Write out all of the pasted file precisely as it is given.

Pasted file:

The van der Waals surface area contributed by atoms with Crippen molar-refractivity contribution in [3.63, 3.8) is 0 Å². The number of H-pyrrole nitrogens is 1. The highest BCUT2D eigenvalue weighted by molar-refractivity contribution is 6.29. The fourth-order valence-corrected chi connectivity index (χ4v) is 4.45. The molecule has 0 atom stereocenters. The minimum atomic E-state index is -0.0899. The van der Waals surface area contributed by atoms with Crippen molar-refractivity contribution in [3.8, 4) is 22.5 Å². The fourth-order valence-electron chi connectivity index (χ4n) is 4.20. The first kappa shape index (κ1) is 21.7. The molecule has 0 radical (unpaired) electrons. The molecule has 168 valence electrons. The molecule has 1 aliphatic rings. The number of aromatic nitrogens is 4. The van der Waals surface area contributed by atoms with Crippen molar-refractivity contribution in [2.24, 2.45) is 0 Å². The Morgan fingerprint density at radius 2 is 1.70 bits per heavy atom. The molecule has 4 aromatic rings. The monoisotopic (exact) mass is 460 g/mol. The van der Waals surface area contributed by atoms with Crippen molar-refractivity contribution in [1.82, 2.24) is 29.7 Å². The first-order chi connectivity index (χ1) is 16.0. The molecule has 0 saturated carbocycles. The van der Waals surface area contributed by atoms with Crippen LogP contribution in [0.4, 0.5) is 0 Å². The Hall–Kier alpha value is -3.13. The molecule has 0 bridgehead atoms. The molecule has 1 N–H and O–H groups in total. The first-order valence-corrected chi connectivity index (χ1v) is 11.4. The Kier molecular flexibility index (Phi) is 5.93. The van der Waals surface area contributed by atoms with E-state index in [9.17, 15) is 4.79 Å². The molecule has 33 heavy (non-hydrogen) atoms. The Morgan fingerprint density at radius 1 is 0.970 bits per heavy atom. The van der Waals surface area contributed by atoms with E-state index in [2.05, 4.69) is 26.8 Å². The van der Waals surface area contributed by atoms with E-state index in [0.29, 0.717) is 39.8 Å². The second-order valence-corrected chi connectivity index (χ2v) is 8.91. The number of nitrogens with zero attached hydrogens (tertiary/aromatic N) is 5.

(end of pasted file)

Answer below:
The van der Waals surface area contributed by atoms with Crippen molar-refractivity contribution in [3.63, 3.8) is 0 Å². The number of H-pyrrole nitrogens is 1. The highest BCUT2D eigenvalue weighted by molar-refractivity contribution is 6.29. The fourth-order valence-corrected chi connectivity index (χ4v) is 4.45. The molecule has 0 atom stereocenters. The minimum atomic E-state index is -0.0899. The van der Waals surface area contributed by atoms with Crippen molar-refractivity contribution in [3.8, 4) is 22.5 Å². The fourth-order valence-electron chi connectivity index (χ4n) is 4.20. The first kappa shape index (κ1) is 21.7. The molecule has 0 radical (unpaired) electrons. The molecule has 168 valence electrons. The molecule has 1 aliphatic rings. The number of aromatic nitrogens is 4. The van der Waals surface area contributed by atoms with Crippen molar-refractivity contribution in [2.24, 2.45) is 0 Å². The Morgan fingerprint density at radius 2 is 1.70 bits per heavy atom. The molecule has 4 aromatic rings. The monoisotopic (exact) mass is 460 g/mol. The van der Waals surface area contributed by atoms with Crippen molar-refractivity contribution in [1.82, 2.24) is 29.7 Å². The first-order chi connectivity index (χ1) is 16.0. The molecule has 0 saturated carbocycles. The van der Waals surface area contributed by atoms with Crippen LogP contribution in [0.4, 0.5) is 0 Å². The Hall–Kier alpha value is -3.13. The molecule has 0 bridgehead atoms. The molecule has 1 N–H and O–H groups in total. The first-order valence-corrected chi connectivity index (χ1v) is 11.4. The Kier molecular flexibility index (Phi) is 5.93. The van der Waals surface area contributed by atoms with E-state index in [9.17, 15) is 4.79 Å². The molecule has 33 heavy (non-hydrogen) atoms. The Morgan fingerprint density at radius 1 is 0.970 bits per heavy atom. The van der Waals surface area contributed by atoms with E-state index in [2.05, 4.69) is 26.8 Å². The van der Waals surface area contributed by atoms with E-state index in [0.29, 0.717) is 39.8 Å². The second-order valence-corrected chi connectivity index (χ2v) is 8.91. The number of nitrogens with zero attached hydrogens (tertiary/aromatic N) is 5.